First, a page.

Information to authors
Consistent Production of Mice With Conditional Knockout Alleles by CRISPR/Cas9-Mediated Genome Editing Using Two Guides/Two Oligos Approach
Gene targeting is extensively used to generate designer mouse mutants and to study gene function in vivo. Knockout mice that harbor a null allele in their germline provide appropriate genetic models of inherited diseases and often exhibit embryonic or early postnatal lethality. To study gene function in adult mice and in selected cell types, a refined strategy for conditional gene inactivation has been developed that relies on the DNA recombinase Cre and its recognition (loxP) sites. This process has traditionally relied on the complex process involving genome editing in embryonic stem (ES) cells despite its limitations, including incorrect targeting or cassette structure, and difficulties with germline transmission of the allele from chimeric mice. CRISPR-Cas9 gene editing technology has considerably facilitated the generation of mouse knockout alleles, relieving many of the cumbersome and time-consuming steps of traditional mouse ES cell technology. However, the generation of conditional knockout alleles remains an important challenge. An earlier study reported up to 16% efficiency in generating conditional knockout alleles in mice using 2 single guide RNAs (sgRNA) and 2 single-stranded oligonucleotides (ssODN), which has been questioned by another report combining data from multiple transgenic cores. With the advent of CRISPR/Cas9 as a mouse genome modification tool, we assessed the efficiency of using this method in creating conditional targeted alleles in three genes, phosphatase and actin regulator 1 (Phactr1), apolipoprotein A-I (ApoA1), and actin-related protein T2 (Actrt2). Even though overall success rate was low – about 2.5% - we show that it’s possible to reliably generate conditional knockout alleles using CRISPR/Cas9 on a consistent basis.
Key words: knockout mouse, CRISPR/Cas9, Cre/loxP
E-mail: agolovko tigm.org
1. Gu, H., Marth, J.D., Orban, P.C., Mossmann, H., and Rajewsky, K., Deletion of a DNA polymerase beta gene segment in T cells using cell type-specific gene targeting, Science, 1994, vol. 265, pp. 103–106.
2. Rajewsky, K., Gu, H., Kuhn, R., Betz, U.A., Muller, W., Roes, J., and Schwenk, F., Conditional gene targeting, J. Clin. Invest., 1996, vol. 98, pp. 600–603.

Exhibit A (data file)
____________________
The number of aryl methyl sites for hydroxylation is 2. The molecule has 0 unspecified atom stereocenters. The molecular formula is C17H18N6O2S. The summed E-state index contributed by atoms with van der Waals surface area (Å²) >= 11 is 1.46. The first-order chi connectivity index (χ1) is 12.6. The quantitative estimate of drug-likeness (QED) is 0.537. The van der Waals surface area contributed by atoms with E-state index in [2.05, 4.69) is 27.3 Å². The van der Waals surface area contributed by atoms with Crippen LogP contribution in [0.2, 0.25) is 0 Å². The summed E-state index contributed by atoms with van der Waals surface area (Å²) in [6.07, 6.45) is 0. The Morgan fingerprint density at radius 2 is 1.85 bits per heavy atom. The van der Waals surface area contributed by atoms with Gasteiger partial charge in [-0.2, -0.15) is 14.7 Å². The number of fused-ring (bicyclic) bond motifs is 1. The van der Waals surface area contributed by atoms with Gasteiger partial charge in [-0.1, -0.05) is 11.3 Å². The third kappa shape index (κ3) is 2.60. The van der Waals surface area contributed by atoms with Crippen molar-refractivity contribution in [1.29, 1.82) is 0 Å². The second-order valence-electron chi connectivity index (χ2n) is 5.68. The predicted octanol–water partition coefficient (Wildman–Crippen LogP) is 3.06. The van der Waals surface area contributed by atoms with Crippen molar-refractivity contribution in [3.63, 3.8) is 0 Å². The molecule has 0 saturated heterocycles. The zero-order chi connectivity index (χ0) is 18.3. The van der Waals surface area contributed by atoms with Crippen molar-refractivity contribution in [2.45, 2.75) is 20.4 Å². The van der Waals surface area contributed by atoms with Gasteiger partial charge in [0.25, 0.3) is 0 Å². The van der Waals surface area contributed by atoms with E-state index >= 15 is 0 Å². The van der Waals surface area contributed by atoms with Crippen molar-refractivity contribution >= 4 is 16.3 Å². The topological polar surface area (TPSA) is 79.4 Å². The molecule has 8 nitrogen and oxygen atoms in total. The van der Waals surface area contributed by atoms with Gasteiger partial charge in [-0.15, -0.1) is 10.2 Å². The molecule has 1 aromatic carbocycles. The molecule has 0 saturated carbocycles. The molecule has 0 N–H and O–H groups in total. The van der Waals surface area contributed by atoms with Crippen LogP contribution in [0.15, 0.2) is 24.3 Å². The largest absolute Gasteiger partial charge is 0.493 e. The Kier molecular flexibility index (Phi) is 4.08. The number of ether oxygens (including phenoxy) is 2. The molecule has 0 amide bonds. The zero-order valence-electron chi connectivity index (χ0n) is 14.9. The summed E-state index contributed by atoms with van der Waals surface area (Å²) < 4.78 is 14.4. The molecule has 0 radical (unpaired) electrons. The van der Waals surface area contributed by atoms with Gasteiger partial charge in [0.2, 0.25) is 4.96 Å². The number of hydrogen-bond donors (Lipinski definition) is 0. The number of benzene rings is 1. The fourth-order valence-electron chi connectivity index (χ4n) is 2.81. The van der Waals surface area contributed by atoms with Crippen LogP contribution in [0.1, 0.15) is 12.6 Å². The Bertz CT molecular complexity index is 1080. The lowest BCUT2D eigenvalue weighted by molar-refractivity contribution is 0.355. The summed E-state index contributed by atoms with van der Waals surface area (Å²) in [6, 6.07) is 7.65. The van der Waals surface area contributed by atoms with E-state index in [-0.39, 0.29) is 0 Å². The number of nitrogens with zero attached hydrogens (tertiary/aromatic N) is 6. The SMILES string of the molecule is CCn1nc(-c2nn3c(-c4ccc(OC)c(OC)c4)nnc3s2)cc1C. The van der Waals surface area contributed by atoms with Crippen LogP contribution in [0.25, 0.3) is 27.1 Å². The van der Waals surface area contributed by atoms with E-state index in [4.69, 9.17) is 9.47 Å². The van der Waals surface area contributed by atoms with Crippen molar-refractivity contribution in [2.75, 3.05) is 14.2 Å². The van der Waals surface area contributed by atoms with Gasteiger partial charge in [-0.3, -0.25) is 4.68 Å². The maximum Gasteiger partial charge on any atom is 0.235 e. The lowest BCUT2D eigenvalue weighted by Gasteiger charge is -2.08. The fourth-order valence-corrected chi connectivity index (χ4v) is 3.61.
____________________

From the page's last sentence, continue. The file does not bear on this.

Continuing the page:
3. Sauer, B. and Henderson, N., Site-specific DNA recombination in mammalian cells by the Cre recombinase of bacteriophage P, Proc. Natl. Acad. Sci. U. S. A., 1988, vol. 85, pp. 5166–5170.
4. Hoess, R.H. and Abremski, K., Interaction of the bacteriophage P1 recombinase Cre with the recombining site loxP, Proc. Natl. Acad. Sci. U. S. A., 1984, vol. 81, pp. 1026–1029.
5. Brand,a, C.S. and Dymecki, S.M., Talking about a revolution: the impact of site-specific recombinases on genetic analyses in mice, Dev. Cell, 2004, vol. 6, pp. 7–28.
6. Jinek, M., et al., A programmable dual-RNA-guided DNA endonuclease in adaptive bacterial immunity, Science, 2012, vol. 337, pp. 816–821.
7. Cho, S.W., Kim, S., Kim, J.M., and Kim, J.S., Targeted genome engineering in human cells with the Cas9 RNA-guided endonuclease, Nat. Biotechnol., 2013, vol. 31, pp. 230–232.
8. Cong, L., et al., Multiplex genome engineering using CRISPR/Cas systems, Science, 2013, vol. 339, pp. 819–823.
9. Jinek, M., et al., RNA-programmed genome editing in human cells, Elife, 2013, vol. 2. e00471. https://doi.org/10.7554/eLife.00471
10. Mali, P. et al. RNA-guided human genome engineering via Cas9, Science, 2013, vol. 339, pp. 823–826.
11. Mashiko, D. et al. Generation of mutant mice by pronuclear injection of circular plasmid expressing Cas9 and single guided RNA, Sci. Rep., 2013, vol. 3355, no. 3. https://doi.org/10.1038/srep03355
12. Shen, B. et al. Generation of gene-modified mice via Cas9/RNA-mediated gene targeting, Cell Res., 2013, vol. 23, pp. 720–723.
13. Wang, H. et al. One-step generation of mice carrying mutations in multiple genes by CRISPR/Cas-mediated genome engineering, Cell, 2013, vol. 153, pp. 910–918.
14. Yang, H., et al. One-step generation of mice carrying reporter and conditional alleles by CRISPR/Cas-mediated genome engineering, Cell, 2013, vol. 154, no. 6, pp. 1370–1379.
15. Gurumurthy, C., et al. Re-evaluating one-step generation of mice carrying conditional alleles by CRISPR-Cas9-mediated genome editing technology, bioRxiv, 2018, vol. 393231. https://doi.org/10.1101/393231
16. Behringer R., et al., Manipulating the Mouse Embryo: A Laboratory Manual, Cold Spring Harbor, New York: Cold Spring Harbor Laboratory Press, 2014.
17. Horii, T., et al., Efficient generation of conditional knockout mice via sequential introduction of lox sites, Sci Rep., 2017, vol. 7, no. 1, p. 7891.
18. Bishop, K.A., et al., CRISPR/Cas9-mediated insertion of loxP sites in the mouse dock7 gene provides an effective alternative to use of targeted embryonic stem cells, G3 (Bethesda), 2016, vol. 6, no. 7, pp. 2051–2061.
19. Kueh, A.J., et al., An update on using CRISPR/Cas9 in the one-cell stage mouse embryo for generating complex mutant alleles, Cell Death Differ., 2017, vol. 24, no. 10, pp. 1821–1822.
20. Lanza, D.G., et al., Comparative analysis of single-stranded DNA donors to generate conditional null mouse alleles, BMC Biol., 2018, vol. 16, no. 1, p. 69.
21. Pritchard, C.E.J., Kroese, L.J., and Huijbers, I.J., Direct Generation of Conditional Alleles Using CRISPR/ Cas9 in Mouse Zygotes. Methods Mol Biol., 2017, vol. 1642, pp. 21–35.
22. Miyasaka, Y., et al., CLICK: one-step generation of conditional knockout mice, BMC Genomics, 2018, vol. 19, no. 1, p. 318.
|Coded & Designed by Volodymyr Duplij||Modified 22.06.21|